How much time do we spend thinking about the glory of Christ? Even more, do we treasure Him and long to see Him in all His glory?
As puritan theologian John Owen (1616-1683) reached the end of his ministry, he wrote The Glory of Christ to argue that it is one of our greatest duties and privileges to seek these views of Christ.
Owen begins by pointing to Jesus’s prayer for His disciples:
“Father, I desire that they also, whom you have given me, may be with me where I am, to see my glory that you have given me because you loved me before the foundation of the world.” (John 17:24)
Although this refers primarily to seeing the full glory of Christ in heaven, Owen states that we must also seek and love His glory by faith in this life. If we pursue everything else but Christ in this life, there is a chance that we haven’t seen the beauty and glory of Christ in the gospel in a saving or transforming manner.
It is true that our faith is imperfect, and we sometimes experience periods where it is difficult to feel the presence of Christ. But we should continue to seek Him. He will be faithful to give us views of Himself that will sustain us through any trial until we see Him perfectly in heaven.
Seeing His glory in Scripture
So how do we see the glory of Christ? Owen emphatically points to meditating on the glory of Christ in Scripture. In Scripture, we see the humility, love, and mediation of Christ. We see Him loving his bride, the Church, and dying for her. But we also see how he loves and knows each of us as individual believers.
Owen makes the case that all of Scripture culminates and points to the glory of Christ in the gospel. Jesus Himself made this point as He walked on the road to Emmaus after His resurrection.
“And beginning with Moses and all the Prophets, he interpreted to them in all the Scriptures the things concerning himself.” (Luke 24:27)
As such, we should read Scripture in light of the revelation of Christ. We should not only read the Bible for doctrinal information, but meditate on it for spiritual transformation.
“It is impossible that one who never meditates with delight on the glory of Christ here in this world, who does not labor to behold it by faith as it is revealed in the Scripture, should ever have any real, sincere desire to behold it in heaven.” (The Glory of Christ: In Modern English, pg. 84)
Conformed to His image
When we see and value the glory of Christ, we are gradually transformed into His image.
“For God, who said, ‘Let light shine out of darkness,’ has shone in our hearts to give the light of the knowledge of the glory of God in the face of Jesus Christ.” (2 Cor 4:6)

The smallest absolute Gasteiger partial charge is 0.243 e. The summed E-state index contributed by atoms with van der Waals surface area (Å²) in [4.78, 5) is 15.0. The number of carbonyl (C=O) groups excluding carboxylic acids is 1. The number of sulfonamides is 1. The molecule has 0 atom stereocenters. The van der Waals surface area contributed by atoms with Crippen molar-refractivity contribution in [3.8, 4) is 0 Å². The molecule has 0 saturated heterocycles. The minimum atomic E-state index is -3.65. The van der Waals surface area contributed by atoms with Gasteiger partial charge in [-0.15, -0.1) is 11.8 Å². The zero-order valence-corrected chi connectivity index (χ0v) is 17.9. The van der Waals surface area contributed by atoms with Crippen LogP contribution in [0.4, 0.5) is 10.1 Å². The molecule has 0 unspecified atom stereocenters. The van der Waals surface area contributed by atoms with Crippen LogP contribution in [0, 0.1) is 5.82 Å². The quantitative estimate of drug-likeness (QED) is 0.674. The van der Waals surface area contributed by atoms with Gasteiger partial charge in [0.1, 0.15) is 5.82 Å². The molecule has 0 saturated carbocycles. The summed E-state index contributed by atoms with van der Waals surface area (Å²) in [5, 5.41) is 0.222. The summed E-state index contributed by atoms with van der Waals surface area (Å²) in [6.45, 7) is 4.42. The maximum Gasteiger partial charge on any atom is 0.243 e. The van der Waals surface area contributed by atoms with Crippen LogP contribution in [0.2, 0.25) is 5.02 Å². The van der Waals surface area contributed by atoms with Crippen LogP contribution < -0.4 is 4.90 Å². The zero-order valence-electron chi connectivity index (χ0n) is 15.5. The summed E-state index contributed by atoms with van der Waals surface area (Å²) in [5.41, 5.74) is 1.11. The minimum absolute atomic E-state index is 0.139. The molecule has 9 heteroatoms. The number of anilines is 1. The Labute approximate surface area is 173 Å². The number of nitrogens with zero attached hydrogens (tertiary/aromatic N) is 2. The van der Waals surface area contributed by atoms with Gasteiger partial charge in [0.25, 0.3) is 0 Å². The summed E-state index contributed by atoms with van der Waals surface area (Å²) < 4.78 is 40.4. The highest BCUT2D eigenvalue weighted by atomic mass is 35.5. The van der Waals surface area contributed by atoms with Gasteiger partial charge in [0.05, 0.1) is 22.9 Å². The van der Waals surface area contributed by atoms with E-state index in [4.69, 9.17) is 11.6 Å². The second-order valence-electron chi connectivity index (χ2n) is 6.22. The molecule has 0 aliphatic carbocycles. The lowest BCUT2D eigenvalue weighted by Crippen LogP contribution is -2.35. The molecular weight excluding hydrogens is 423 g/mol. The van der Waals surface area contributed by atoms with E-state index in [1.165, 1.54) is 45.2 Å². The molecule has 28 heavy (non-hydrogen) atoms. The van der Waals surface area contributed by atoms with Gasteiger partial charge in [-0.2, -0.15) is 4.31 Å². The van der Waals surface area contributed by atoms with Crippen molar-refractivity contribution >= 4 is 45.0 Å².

“And we all, with unveiled face, beholding the glory of the Lord, are being transformed into the same image from one degree of glory to another.” (2 Cor 3:18)
Owen pleads with believers to seek Christ and views of His glory. Even the imperfect views that we have here by faith bring us an abundance of strength and joy.
He notes that some people actively seek the Holy Spirit for this renewal. And although he agrees that the Holy Spirit is instrumental in this process, Owen says that seeing and loving Christ is the way that we are filled and enabled by the Spirit.
Most importantly, we must see the distinction between intellectually assenting to a belief in Christ and loving Him as our Savior.
“The design of this discourse is to say that when you have by faith attained a view of the glory of Christ as you contemplate on His person, do not pass over it as only a truth you assent to—namely, that He is glorious in Himself; but endeavor to affect your heart with it as that which principally involves you. Then it will be effective to transform your soul into His image.” (The Glory of Christ: In Modern English, pg. 90)
Strengthened to the end
As we see more of Christ by faith in this life, we begin to want to see and know Him more. Consequently, we want to perfectly fulfill His prayer and be with Him where He is in heaven. When Christ is our life, death becomes the way to eternal joy and rest.
“And there is another advantage that fulfilling this duty has with respect to death itself: it is the diligent contemplation of the glory of Christ that will carry us cheerfully and comfortably to the next life.” (The Glory of Christ: In Modern English, pg. 20)
Here, Owen speaks from personal experience. On August 24, 1683, a friend arrived to tell John Owen that the printing of The Glory of Christ was going well. Owen replied, “I am glad to hear it; but, oh brother Payne, the long wished for day is come at last, in which I shall see that glory in another manner than I have ever done, or was capable of doing, in this world.” Later that day, Owen passed away. Owen would want all of us to approach our own deaths with the same type of longing and anticipation to see our Lord Jesus Christ!
I would like to say a special thanks to my brother-in-Christ Haihan Yu, who encouraged me to work on this modern update! Haihan maintains a site to present orthodox Christianity to Chinese readers. For more information, see https://kingdomandcovenant.gitee.io/.
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